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Repair claims

Most commercial leases make it the responsibility of the tenant to keep the property in a state of good condition and repair.

When they fail to do this, and the lease still has some time to run, the landlord either has to wait till the end of the term, and deal with it by way of a dilapidations claim or take action to get the repair works carried out without delay.

Wards Solicitors’ specialist Landlord and Tenant Disputes Team can provide expert guidance on your options and help you achieve a resolution as quickly and as cost effectively as possible in this situation.

Here, we explain in brief, what to do when a tenant refuses to carry out the remedial work you think is necessary to protect your investment and the value of your property.

Does the lease allow you to do the work yourself and claim it back from the tenant?

A Jervis v Harris clause allows a landlord, having given notice to the tenant, to enter the let property and carry out the repairs, to meet their own standards and initially at their own expense.

The costs incurred when a clause of this kind exists become a debt due from the tenant.

However, care must be taken to make sure that the tenant can’t claim the entry was premature, and therefore trespass, or that the work didn’t really need doing or the costs were unreasonable.

What if the lease doesn’t allow me to do the repairs myself?

 Without the appropriate clause in the lease, you are not allowed to enter the property and carry out repairs which are the tenant’s responsibility.

This could be deemed trespass or a breach of the covenant for quiet enjoyment.

How do I claim damages?

Most commercial leases contain repairing covenants that a tenant should comply with.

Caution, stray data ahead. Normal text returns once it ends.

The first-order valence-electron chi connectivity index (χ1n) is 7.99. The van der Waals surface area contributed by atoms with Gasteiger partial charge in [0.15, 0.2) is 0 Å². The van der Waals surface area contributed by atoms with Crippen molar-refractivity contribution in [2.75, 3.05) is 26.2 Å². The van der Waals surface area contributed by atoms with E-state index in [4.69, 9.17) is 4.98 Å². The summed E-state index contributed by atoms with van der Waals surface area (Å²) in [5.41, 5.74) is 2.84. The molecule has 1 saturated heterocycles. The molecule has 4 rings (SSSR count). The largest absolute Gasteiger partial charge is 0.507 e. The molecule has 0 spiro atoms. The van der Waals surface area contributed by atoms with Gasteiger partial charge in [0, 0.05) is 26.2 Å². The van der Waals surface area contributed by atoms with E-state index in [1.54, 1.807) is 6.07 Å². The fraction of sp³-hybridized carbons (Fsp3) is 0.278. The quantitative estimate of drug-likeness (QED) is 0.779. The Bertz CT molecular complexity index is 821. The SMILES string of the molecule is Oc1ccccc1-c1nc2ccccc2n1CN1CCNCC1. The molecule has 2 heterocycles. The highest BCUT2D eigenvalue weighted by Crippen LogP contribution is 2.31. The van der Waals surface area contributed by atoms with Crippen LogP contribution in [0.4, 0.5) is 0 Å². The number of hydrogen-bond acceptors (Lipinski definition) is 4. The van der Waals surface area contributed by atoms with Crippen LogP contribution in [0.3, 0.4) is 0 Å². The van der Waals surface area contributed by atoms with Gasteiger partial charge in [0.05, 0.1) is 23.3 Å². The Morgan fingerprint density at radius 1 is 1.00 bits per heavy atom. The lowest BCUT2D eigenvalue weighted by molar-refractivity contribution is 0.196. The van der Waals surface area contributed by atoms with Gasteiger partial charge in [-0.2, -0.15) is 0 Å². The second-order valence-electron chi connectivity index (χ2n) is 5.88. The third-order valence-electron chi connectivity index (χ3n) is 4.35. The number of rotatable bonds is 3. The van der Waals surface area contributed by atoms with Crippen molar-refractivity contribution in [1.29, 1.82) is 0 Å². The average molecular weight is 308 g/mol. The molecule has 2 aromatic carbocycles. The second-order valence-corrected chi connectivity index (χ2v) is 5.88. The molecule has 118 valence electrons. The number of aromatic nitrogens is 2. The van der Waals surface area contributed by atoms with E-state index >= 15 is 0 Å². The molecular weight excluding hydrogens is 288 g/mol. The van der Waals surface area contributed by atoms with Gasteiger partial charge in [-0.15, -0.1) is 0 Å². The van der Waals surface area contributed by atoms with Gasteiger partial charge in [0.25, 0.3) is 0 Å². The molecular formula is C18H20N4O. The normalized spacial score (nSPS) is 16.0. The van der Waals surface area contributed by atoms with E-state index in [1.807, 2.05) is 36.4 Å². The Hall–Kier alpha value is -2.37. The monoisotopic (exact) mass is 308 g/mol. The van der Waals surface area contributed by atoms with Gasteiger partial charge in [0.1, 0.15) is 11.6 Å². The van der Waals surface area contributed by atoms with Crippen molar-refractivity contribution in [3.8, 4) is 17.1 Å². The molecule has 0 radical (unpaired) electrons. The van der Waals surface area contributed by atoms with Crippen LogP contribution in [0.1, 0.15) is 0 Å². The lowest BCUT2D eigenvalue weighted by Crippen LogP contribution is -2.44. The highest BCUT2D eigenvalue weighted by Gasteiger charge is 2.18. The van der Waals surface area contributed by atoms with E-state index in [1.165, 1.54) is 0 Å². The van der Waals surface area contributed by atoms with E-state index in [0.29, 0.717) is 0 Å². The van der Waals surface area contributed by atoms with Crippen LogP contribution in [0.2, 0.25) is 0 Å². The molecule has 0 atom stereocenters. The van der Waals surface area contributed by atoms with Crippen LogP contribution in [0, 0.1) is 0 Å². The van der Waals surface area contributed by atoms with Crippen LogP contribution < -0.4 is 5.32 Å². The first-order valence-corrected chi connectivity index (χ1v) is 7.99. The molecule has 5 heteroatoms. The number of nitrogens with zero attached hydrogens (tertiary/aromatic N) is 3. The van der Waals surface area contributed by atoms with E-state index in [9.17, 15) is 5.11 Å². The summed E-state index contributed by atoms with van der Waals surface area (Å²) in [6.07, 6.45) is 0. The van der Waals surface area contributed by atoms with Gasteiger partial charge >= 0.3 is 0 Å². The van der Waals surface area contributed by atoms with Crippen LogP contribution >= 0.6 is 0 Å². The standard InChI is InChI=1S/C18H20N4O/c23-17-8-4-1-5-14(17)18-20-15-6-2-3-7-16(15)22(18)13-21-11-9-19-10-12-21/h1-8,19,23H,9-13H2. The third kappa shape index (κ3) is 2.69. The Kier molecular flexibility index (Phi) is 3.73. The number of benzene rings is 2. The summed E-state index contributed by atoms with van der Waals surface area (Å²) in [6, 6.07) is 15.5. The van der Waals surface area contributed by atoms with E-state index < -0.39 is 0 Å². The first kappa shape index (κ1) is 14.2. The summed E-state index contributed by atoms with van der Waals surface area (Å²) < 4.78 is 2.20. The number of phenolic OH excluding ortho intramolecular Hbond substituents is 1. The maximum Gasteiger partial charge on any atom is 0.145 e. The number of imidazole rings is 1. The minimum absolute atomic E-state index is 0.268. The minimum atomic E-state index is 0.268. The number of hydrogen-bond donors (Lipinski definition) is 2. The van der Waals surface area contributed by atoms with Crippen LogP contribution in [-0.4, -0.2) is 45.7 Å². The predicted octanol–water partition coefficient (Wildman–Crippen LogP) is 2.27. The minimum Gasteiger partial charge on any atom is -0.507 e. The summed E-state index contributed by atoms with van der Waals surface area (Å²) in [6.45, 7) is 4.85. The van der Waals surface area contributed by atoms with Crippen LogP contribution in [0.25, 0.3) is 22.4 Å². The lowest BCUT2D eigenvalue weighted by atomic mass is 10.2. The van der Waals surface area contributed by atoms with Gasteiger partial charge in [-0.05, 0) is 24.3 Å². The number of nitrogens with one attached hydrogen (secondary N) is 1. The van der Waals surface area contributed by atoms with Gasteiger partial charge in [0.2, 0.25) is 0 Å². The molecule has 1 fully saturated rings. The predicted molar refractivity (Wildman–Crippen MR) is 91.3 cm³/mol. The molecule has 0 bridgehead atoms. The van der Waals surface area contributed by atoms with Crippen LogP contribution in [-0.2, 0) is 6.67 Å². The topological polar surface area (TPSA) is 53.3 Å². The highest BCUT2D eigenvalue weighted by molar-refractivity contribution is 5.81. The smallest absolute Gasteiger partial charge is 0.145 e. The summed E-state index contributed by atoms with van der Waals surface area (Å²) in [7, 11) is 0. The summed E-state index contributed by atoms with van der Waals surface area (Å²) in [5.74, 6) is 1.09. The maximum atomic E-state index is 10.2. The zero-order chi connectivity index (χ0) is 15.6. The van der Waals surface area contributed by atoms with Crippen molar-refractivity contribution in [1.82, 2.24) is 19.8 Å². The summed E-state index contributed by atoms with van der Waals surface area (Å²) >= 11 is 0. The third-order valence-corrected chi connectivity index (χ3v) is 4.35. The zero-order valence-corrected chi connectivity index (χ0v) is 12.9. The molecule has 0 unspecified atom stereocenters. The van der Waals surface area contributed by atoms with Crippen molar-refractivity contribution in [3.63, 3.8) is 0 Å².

Breach of these may give you the opportunity to claim damages from the tenant. However, there are certain restrictions that may invalidate your claim for damages.

Contact us for more information on what these are and what to do in each circumstance.

How do I use forfeiture to get my property back?

Forfeiture enables a landlord to re-enter their property following a breach by the tenant, and by doing so, terminate the lease. Depending upon the reason for forfeiture, termination can take place with immediate effect, or following a period of notice.

Forfeiture can take place either by peaceable re-entry or by commencing court proceedings for possession of the leased property.

What is peaceable re-entry?

Peaceable re-entry is when the landlord changes the locks when the tenant is not in the property.

Usually, this is carried out by commercial bailiffs.

Going to court

Alternatively, the landlord can commence court proceedings for possession of the leased property by obtaining a possession order.This permits the landlord to enter the property and terminate the lease.

Caution

Landlords should be careful when proceeding with forfeiture, especially if there is a risk that the property will be left vacant for some time as a result.

In other words, you should consider the letting market before taking any steps to forfeit the lease.

Landlords cannot pursue a right of forfeiture for breach of covenant, other than for non-payment of rent, without serving a section 146 notice.

It’s also important to remember that:

  • Before instigating any forfeiture proceedings, landlords should check whether the right of forfeiture has been waived;
  • Once forfeiture proceedings have begun, you tenant has the legal right to apply for relief from forfeiture. If successful, this means the relief will be restored to what it was before.

Get in touch

For advice or to discuss a dispute, please contact Solicitor Richard Darbinian on 0117 929 4811 or richard.darbinian@wards.uk.com.

Click here to see our full Commercial Landlord and Tenant Disputes Team.

You can find your nearest Wards office here.

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